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Robert Beckhusen - (Wired – Danger Room) – January 9, 2012 – It’s been nearly a decade since private military contractors and U.S. soldiers worked together to torture Iraqi prisoners at Abu Ghraib. Now, for the first time, one of the companies involved in the Abu Ghraib scandal has been forced to pay victims for the abuse.
The $5.28 million settlement — which was disclosed by the Securities and Exchange Commission in November but “which has gone essentially unnoticed,” according to the Associated Press — involves 71 former inmates of Abu Ghraib and other U.S.-run prisons, and private security firm L-3 Services Inc., a subsidiary of Engility Holdings of Chantilly, Virginia.
House probes policies on counterfeit military electronics
Michelle M. Stein - (Medill News Service) – July 31, 2011 – WASHINGTON – Lawmakers from both parties are challenging the Department of Homeland Security over policies that they say impede efforts to stop imports of counterfeit electronics used in military devices.
The electronic chips, which act like the brain for many electronic devices, are one of the most counterfeited parts in the Pentagon’s supply chain, according to a Commerce Department report last year. That leaves the military technology that depends on them at a great risk of failure, which experts say has huge national security implications.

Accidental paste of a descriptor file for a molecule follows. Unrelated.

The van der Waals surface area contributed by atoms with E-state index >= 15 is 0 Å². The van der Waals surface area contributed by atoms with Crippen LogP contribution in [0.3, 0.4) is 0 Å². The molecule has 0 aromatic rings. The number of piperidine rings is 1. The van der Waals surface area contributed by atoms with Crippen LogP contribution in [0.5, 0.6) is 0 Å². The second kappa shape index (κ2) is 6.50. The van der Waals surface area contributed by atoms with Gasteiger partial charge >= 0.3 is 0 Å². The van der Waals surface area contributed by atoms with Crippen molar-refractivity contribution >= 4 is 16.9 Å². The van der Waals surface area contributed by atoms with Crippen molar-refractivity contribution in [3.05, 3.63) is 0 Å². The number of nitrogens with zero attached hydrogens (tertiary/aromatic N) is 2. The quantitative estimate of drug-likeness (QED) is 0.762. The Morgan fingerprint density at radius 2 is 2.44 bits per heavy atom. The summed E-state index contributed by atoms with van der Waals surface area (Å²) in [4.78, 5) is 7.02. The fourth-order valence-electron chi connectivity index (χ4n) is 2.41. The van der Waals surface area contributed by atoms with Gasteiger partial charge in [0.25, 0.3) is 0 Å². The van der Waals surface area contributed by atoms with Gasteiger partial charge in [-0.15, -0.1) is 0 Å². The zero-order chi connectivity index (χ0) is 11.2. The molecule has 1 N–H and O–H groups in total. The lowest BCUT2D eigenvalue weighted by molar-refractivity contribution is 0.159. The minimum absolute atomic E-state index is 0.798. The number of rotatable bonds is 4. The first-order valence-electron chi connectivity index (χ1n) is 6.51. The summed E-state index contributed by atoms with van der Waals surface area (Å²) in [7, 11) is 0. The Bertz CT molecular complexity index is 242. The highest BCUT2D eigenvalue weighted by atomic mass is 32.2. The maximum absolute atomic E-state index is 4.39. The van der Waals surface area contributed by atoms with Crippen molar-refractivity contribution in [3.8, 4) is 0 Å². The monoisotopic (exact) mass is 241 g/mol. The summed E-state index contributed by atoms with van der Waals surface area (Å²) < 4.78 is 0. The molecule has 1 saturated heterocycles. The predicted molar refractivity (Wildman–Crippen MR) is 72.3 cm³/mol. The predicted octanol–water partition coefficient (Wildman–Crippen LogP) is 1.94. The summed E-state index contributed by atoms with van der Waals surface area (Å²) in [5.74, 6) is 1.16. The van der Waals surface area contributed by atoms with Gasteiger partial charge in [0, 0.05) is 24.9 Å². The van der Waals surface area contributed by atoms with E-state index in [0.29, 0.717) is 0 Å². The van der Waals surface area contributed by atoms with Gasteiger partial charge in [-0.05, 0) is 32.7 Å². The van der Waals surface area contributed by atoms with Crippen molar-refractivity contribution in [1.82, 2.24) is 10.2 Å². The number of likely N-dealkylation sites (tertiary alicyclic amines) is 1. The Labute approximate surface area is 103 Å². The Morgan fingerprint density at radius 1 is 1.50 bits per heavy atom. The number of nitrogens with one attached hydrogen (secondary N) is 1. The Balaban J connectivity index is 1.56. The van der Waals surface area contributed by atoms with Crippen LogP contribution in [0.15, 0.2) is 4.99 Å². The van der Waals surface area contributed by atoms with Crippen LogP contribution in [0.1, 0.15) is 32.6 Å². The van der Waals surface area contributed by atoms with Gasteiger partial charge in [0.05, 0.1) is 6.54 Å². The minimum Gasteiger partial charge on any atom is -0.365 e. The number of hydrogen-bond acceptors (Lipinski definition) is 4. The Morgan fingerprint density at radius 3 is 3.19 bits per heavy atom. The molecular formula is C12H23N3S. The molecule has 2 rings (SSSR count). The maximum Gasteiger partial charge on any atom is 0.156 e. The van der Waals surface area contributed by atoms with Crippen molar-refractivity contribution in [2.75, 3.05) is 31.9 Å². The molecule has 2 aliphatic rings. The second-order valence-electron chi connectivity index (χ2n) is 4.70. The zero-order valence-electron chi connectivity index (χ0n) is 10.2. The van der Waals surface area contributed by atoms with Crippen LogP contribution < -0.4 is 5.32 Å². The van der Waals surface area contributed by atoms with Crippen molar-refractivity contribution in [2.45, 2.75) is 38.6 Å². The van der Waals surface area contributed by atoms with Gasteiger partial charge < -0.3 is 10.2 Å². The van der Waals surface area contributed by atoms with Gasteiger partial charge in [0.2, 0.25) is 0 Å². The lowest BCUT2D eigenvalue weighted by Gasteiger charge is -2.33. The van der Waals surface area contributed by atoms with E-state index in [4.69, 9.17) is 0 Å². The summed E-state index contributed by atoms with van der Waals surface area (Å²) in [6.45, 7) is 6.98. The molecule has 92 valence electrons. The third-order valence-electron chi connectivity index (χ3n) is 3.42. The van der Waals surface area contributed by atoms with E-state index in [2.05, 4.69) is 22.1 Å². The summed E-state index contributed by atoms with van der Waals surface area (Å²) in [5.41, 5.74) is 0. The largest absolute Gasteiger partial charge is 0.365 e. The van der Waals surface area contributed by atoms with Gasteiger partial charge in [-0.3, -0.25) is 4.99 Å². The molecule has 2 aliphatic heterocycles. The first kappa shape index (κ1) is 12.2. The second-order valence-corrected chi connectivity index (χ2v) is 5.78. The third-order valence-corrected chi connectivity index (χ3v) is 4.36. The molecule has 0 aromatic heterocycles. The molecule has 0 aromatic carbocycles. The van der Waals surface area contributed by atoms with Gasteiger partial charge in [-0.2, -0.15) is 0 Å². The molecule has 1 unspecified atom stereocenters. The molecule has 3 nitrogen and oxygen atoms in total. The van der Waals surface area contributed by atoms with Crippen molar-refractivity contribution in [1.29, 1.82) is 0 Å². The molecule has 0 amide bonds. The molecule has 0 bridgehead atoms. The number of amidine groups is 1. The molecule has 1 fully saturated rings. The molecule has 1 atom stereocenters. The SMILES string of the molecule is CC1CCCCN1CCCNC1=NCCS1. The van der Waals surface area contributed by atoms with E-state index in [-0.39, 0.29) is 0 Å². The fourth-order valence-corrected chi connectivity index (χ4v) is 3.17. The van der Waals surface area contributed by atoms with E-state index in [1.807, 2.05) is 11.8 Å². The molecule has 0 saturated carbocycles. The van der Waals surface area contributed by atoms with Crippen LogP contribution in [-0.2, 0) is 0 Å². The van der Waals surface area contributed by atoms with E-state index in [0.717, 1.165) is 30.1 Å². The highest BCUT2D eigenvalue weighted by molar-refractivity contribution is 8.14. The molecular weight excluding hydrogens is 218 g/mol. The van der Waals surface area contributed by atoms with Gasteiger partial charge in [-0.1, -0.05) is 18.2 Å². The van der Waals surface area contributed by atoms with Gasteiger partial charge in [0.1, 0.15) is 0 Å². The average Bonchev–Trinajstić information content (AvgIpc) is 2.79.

“It’s very clear that there are significant numbers of (counterfeit) semiconductors that are making it through to military supply chains,” said Brian Toohey, the president of the Semiconductor Industry Association, a lobbying group. “The implications (of) that, from a reliability perspective, from a failure perspective, are very serious.”
Failing parts aren’t the only national security concern with counterfeit chips, experts say. (Click HERE for article)
Military mentors program casualty of disclosure law
Tom Vanden Brook – (USA Today) – WASHINGTON – July 29, 2011 – The number of retired generals hired by the Pentagon to advise the military has declined dramatically now that they must divulge outside income to avoid a conflict of interest and had their pay capped, according to reports obtained by USA TODAY.
Now that they must divulge outside income and have their pay capped, the number of retired generals hired by the Pentagon to advise the military has declined dramatically.